Gathering Survey Data

By March 2001 we were ready for the second stage of the research and the one that would provide the data that would drive our model. We spent that month devising and testing a questionnaire (Table 2) that was then conducted across our five European countries using a professional marketing research firm. In each country, the research firm called approximately 250 eyecare practitioners and asked them to take part in a 15-minute interview about their business. The practitioners were told that the London Business School was running the study, which was sponsored by several companies who would remain anonymous until the end of the interview, at which time they would be revealed to the practitioners. Sixty percent of those called agreed to take part, resulting in a pan-European sample of 750 different eyecare practitioners.

Once the data was collected we arrived at the interesting part. Using the 43 data points, we were able to build a model of typical eyecare patients in Europe. The one question we didn't ask during the phone interviews related to the amount of mark-up each practitioner applied to his products. We knew this was a sensitive topic and, potentially, one that we couldn't legally ask. Instead we assumed a 300-percent mark-up for spectacles (a generous one) and only a 50-percent mark-up for contact lenses (a worst case). We applied this mark-up calculation to the list prices the practitioners gave us to arrive at a measure of unit profitability. This is in turn allowed us to build a complex economic picture of each eyecare practitioner and his revenues, costs and profits. We were then able to compare spectacles customers with contact lens customers (who also occasionally purchased spectacles, too).


  Survey Questions













42 & 43 



Introductory text

Size of business

Contact lens business as proportion of total business

Attitude of respondent toward contact lenses

Frequency of patient transactions

Detailed revenue estimates for core products for a single patient type over a set period of observation

Detailed revenue estimates for repeat/associated purchases for a single patient type over a set period of observation

Detailed time and motion questions. Who is responsible for primary tasks in the practice and how long do standard operations last?

Proportion of practice space devoted to primary product lines

Absolute revenue levels: total practice and contact lens specific

Thank you and close

Survey Results

The results immediately made sense. If you were to compare only the first transaction with a spectacle wearer vs. with a lens wearer, it would seem that the latter is much less attractive. The lower unit prices paid, the lower margins, the extra time spent with each patient all combined into a generally negative perception of contact lens patients.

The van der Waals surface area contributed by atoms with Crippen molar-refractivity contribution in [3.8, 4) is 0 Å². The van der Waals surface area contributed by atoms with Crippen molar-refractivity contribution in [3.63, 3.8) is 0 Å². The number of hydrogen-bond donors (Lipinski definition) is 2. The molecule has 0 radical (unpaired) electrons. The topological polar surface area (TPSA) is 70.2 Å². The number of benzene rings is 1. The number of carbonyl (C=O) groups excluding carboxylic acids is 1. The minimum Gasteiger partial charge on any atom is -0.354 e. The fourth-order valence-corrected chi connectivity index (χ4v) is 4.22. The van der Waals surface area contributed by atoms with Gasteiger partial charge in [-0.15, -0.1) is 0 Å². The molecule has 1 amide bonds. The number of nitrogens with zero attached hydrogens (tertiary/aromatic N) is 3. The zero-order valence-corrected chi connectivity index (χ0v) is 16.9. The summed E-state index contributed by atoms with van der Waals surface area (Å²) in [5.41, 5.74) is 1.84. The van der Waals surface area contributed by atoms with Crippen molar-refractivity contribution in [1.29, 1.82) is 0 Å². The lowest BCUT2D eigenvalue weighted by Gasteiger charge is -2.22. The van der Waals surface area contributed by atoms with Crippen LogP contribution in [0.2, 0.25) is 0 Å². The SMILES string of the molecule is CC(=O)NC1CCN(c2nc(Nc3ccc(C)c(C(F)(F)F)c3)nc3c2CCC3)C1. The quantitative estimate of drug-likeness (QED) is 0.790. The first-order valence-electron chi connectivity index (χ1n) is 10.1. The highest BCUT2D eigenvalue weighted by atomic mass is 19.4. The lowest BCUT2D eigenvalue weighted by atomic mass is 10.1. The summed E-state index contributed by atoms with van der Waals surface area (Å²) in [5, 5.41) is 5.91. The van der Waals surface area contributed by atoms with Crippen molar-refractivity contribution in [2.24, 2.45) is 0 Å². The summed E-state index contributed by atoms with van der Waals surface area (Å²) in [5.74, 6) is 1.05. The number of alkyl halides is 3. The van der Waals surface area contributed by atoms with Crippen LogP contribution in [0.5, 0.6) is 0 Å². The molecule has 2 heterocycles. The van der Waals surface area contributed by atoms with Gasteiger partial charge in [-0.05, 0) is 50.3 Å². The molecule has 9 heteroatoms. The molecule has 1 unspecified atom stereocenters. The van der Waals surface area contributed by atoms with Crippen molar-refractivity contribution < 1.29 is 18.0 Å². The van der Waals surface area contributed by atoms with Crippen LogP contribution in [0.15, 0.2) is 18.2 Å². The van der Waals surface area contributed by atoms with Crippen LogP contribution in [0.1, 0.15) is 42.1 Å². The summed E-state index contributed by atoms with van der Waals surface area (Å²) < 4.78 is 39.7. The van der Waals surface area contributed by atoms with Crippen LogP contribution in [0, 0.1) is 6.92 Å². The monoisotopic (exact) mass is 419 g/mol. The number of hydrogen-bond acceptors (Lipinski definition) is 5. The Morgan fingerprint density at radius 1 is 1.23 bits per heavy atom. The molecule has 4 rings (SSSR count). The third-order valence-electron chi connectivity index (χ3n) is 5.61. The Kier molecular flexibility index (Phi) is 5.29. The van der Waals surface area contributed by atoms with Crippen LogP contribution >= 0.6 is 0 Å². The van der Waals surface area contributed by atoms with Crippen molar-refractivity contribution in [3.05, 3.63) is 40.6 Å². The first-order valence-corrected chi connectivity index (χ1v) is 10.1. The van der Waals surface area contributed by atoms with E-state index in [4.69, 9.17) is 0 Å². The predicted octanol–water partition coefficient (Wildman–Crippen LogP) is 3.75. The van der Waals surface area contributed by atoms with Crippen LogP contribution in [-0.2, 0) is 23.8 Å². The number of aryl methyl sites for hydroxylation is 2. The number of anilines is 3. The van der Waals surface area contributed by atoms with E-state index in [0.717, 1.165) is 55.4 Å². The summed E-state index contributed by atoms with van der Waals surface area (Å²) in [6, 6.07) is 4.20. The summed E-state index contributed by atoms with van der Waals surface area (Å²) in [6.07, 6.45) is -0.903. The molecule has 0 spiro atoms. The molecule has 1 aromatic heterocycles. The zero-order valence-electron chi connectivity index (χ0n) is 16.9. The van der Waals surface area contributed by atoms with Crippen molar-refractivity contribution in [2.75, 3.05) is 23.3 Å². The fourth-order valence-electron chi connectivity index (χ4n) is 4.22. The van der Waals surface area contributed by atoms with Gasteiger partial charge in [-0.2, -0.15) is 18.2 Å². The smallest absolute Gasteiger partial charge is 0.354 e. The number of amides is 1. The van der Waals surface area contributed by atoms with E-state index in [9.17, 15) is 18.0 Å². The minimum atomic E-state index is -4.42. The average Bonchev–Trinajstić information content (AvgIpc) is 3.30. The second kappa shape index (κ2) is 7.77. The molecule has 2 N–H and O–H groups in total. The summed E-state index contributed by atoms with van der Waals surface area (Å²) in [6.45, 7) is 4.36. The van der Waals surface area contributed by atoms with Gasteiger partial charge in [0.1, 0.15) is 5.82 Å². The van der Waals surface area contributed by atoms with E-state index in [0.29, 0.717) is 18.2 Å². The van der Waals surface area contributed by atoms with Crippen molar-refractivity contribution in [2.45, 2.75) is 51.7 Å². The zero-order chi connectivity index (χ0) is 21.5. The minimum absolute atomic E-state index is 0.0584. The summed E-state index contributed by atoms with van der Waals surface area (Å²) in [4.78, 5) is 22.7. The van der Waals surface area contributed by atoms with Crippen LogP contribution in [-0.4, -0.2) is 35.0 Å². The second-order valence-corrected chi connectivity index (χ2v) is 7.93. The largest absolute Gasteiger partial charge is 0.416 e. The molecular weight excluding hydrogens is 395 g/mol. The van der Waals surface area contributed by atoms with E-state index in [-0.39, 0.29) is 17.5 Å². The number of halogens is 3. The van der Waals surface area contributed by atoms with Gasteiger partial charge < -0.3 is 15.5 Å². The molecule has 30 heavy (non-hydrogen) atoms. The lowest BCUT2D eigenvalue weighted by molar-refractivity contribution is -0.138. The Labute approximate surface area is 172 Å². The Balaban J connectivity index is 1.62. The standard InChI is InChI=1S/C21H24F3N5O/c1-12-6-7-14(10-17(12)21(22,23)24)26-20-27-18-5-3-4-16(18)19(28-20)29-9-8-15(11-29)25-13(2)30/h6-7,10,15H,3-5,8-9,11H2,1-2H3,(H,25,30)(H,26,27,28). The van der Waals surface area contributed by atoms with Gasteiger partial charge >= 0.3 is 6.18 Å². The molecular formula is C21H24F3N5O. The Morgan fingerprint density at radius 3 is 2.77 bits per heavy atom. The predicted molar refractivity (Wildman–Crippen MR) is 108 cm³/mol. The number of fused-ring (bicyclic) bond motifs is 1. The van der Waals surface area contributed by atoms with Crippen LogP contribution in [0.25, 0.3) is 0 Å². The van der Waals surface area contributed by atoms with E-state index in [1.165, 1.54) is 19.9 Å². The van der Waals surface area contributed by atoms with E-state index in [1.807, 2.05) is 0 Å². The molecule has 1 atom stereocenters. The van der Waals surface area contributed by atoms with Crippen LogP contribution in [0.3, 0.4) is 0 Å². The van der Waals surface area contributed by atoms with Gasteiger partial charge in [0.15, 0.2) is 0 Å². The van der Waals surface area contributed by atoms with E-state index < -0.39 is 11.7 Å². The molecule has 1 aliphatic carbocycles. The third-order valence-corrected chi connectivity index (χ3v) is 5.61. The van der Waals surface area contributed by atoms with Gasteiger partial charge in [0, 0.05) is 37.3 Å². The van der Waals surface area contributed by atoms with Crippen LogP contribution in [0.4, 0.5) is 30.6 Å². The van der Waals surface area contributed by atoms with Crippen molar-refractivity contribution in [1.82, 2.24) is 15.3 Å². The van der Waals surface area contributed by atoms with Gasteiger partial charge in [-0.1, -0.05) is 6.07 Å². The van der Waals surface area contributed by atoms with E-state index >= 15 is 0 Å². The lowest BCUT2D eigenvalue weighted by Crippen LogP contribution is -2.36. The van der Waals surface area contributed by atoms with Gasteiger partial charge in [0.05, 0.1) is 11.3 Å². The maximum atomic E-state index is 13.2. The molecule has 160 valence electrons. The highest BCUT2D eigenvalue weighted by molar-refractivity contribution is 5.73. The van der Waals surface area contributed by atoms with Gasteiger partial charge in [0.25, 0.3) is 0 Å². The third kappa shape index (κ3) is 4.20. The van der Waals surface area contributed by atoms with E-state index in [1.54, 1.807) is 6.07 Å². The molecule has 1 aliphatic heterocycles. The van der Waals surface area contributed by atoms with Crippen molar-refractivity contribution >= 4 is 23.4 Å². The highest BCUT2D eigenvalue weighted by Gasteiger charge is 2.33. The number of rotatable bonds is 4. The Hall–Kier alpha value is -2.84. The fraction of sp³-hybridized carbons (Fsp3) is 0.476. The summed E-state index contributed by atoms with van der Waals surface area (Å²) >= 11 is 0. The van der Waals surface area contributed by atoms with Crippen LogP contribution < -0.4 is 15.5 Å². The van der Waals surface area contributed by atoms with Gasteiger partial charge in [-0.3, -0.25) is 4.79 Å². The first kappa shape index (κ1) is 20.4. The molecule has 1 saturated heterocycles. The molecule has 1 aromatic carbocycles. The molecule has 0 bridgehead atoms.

But we realized that much of the optical industry is ironically very myopic — seeing only the transactions that occur immediately rather than taking a more long-term perspective. With the lifetime data from the survey, we were able to look beyond the initial transaction and the picture gradually began to change. Over time the spectacles-only patients remained dormant, adding no new business for their practitioners until their next potential repurchase (Figure 1). Meanwhile, the continuing return of the contact lens patient who now needed less service attention but a constant supply of lenses began to have an impact (Figure 2). Add to that the occasional purchase of spectacles or sunglasses that the lens patient made while renewing his lens order (Figure 3) and the picture became even clearer. Across each of the five European markets we studied, contact lens patients were demonstrably more profitable than the spectacle-only patients.

On average we found that contact lens patients were 60 percent more profitable than spectacle patients across Europe. To put that in perspective, this meant in 2001 an additional 70 Euros ($85) for every patient. Of course this result depends on a number of factors, and tremendous variance existed across the markets we studied. The single most important factor, however, was the managerial approach of the eyecare practitioner. Simply offering contact lenses is probably not going to achieve the kind of profits we uncovered in our research. Instead practitioners need to fundamentally revisit how they approach their business and their patients.

Look at the Big Picture

It took six months, 15 MBA students, five countries, 43 questions, 220 participating eyecare professionals and a 300-page report — but finally we saw the European eyecare market clearly. Obviously, patient care issues must always remain paramount. But practitioners must begin to see the world from a patient's perspective. That means accepting that there's no binary divide between contact lenses and spectacles. If you consider them as products, they're entirely different — but if you look at them as solutions to a patient's needs, then it's clear that a practitioner can successfully promote both to patients.

Another key factor is lifetime value. If eyecare practitioners focus on the long-term relationships that they can form with their patients, then four things are likely to happen. First, practitioners will begin to see that the profit contribution of contact lenses is initially poorer, but eventually greater than that of spectacles alone. Second, they will begin to move their business model from one that focuses on a single transaction to one that builds long-term, recurring relationships with patients. Third, practitioners will also begin to realize the additional selling advantages of longer-term relationships with contact lens patients as, on their repeat visits, they purchase spectacles and sunglasses in addition to more contact lenses. The final advantage occurs as long-term, satisfied contact lens patients recommend their practitioner to other potential patients.

Dr. Ritson is now an associate professor of marketing at the Melbourne Business School in Australia. An acclaimed expert on marketing and branding, he is a prize winning academic, teacher and writer.

His fifteen students from the London Business School now work in 9 different countries in a variety of roles that range from strategy consultant, investment banker to corporate lawyer and fund raiser.



Final Results

LTV CL (EUR) 348 476 442 339 488
LTV Spectacles (EUR) 198 355 304 280 394
Spectacles (EUR)
150 121 137 119 94

Ratio LTV CL/
1.8 1.3 1.5 1.4 1.2
LTV Spectacles          
Base Case